Pakistani protesters continue to mass around the capital city of their “long march,” with PTI leader Imran Khan at the head, promising Sunday will be a “decisive day” in the history of Pakistan.
Saturday was already an historic day in its own right, after the Lahore courts ordered murder charges to be brought against sitting Prime Minister Nawaz Sharif and his brother, Punjabi Province leader Shahbaz Sharif.
The charges are related to the order of a deadly crackdown against supporters of preacher Muhammad Tahrir-ul Qadri in June. Qadri, an anti-Taliban preacher, also made several anti-corruption speeches critical of the Sharifs and their associates, and has been involved with the long march.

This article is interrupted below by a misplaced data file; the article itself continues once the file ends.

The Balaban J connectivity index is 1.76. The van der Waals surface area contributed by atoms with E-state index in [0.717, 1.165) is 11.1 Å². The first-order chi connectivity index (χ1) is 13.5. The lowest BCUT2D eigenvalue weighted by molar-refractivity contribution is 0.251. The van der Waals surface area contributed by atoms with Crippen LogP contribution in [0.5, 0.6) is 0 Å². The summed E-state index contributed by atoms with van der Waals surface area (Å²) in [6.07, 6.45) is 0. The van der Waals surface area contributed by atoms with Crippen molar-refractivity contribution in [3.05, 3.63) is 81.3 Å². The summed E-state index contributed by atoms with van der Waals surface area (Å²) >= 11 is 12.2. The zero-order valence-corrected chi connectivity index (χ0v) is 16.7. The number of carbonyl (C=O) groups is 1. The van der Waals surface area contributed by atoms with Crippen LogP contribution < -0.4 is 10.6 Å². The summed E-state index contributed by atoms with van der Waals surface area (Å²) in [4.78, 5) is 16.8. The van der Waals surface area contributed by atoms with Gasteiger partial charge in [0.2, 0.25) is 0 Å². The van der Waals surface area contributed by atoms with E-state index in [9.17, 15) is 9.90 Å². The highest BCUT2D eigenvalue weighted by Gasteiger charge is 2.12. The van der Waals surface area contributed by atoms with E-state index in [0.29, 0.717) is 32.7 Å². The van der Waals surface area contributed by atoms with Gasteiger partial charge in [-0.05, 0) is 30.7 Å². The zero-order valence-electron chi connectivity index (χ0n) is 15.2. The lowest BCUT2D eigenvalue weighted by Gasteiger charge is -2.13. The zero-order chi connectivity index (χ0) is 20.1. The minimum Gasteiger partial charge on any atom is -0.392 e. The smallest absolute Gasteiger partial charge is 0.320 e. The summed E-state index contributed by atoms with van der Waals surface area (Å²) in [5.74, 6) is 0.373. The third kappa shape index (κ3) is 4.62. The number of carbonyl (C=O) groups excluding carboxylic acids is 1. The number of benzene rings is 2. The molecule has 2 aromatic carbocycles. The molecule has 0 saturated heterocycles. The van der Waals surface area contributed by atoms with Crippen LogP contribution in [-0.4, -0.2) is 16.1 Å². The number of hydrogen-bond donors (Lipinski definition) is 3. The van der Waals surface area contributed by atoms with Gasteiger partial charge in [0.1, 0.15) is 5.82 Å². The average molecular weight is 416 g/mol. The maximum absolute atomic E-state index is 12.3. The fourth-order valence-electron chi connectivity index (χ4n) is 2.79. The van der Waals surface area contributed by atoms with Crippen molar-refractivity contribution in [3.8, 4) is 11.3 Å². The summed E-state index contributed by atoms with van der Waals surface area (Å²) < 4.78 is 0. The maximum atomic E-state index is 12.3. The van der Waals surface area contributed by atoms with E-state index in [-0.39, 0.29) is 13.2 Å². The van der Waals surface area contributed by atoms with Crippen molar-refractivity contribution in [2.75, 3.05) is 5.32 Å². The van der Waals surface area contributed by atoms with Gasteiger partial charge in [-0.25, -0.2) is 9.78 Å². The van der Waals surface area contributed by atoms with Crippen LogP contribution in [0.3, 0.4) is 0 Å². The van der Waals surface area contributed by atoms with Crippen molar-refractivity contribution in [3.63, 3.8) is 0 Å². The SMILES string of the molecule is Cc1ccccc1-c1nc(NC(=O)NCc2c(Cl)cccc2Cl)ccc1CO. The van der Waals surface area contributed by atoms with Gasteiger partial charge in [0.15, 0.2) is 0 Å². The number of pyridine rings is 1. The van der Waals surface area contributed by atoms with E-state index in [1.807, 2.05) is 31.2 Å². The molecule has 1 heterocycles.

Opposition PPP officials put the blame for the crackdown primarily on Shahbaz, as the chief executive in the province at the time, and is pushing for him to resign.
Since the protesters were already calling for Sharif’s resignation and fresh elections, the news of the murder charges will probably not change their position markedly, but will add a new justification for his ouster.
Always the wildcard in Pakistan politics, however, is the military, and the nation has a long history of coups d’etat. There’s no sign of that yet, but every time a major official gets indicted, which happens more than you’d figure in Pakistan, the threat of military takeover emerges.